John F. Kennedys Inaugural Address
On a cold January afternoon in 1961, President John F. Kennedy recites an artful speech that motivates the world. While the speech’s respectful eloquence is appropriate for the occasion of an inauguration, its youthful energy and archaic words and phrases make it distinctly John F. Kennedy’s piece. President Kennedy, the youngest president, uses several word choices that make the speech effective, by appealing mainly to pathos and ethos, rather than logos. Therefore, the purpose of this speech was to try and unite the people to become stronger by improving their nation and to bring freedom to all individuals.
“And so, my fellow Americans: ask not what your country can do for you – ask what you can do for your country” (26), incites Kennedy. John F. Kennedy reaches out to his audience psychologically. In this quote he states that instead of people wanting the country to do everything for them, the people should start doing things for the country. This quote gives the people motivation to want and try to improve the country. Words like freedom, poverty, devotion, loyalty and sacrifice gives the speech a sense of patriotism. President Kennedy expresses patriotism by saying, “Now the trumpet summons us again – not as a call to bear arms, though arms we need – not as a call to battle, though embattled we are – but a call to bear the burden of a long twilight struggle, year in and year out, enemies of man: tyranny, poverty, disease and war itself” (23). Though Kennedy is a young president he uses a variety of archaic phrases that makes him seem more mature for his age. The wide usage of archaic phrases including, “trumpet summons”, “bear arms”, and “long twilight struggle” connects to Americans and even history itself. This quote explains to Americans that they should work together to fight against tyranny, poverty, disease and war itself....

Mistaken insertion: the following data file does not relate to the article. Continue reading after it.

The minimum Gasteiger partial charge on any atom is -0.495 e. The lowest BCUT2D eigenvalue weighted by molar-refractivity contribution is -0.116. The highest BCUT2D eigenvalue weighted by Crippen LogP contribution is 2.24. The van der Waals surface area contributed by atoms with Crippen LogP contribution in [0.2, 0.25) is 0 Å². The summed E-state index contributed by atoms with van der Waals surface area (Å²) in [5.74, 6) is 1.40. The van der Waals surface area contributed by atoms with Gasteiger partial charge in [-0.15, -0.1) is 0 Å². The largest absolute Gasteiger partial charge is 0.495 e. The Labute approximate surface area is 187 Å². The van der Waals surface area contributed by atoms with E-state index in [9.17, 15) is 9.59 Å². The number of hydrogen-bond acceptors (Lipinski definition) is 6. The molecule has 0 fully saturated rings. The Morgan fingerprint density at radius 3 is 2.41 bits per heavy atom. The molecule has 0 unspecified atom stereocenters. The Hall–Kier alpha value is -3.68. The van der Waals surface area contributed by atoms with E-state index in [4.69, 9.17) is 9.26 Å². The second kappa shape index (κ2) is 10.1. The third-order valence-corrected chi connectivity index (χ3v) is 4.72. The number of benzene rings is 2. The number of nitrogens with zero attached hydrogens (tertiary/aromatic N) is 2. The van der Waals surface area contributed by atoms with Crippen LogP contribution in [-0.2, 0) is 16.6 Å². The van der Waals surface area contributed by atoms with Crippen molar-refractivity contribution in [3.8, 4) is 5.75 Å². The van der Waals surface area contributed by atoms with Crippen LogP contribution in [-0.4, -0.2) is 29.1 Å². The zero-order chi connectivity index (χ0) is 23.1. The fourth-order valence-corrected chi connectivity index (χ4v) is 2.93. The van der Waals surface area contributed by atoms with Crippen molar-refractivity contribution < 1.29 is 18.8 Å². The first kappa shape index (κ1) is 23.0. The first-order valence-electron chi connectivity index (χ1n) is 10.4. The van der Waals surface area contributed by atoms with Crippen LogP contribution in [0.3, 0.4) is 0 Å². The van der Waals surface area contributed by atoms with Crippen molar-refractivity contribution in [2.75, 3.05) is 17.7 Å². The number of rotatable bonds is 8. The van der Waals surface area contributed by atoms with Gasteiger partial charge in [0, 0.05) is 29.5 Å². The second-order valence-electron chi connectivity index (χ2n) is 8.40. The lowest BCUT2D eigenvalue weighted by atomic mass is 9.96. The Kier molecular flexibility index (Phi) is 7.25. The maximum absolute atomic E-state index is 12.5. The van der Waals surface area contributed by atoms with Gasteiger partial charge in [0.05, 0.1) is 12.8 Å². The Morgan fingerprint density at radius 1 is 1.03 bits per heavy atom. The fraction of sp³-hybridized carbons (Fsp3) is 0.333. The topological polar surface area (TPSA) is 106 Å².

Please join StudyMode to read the full document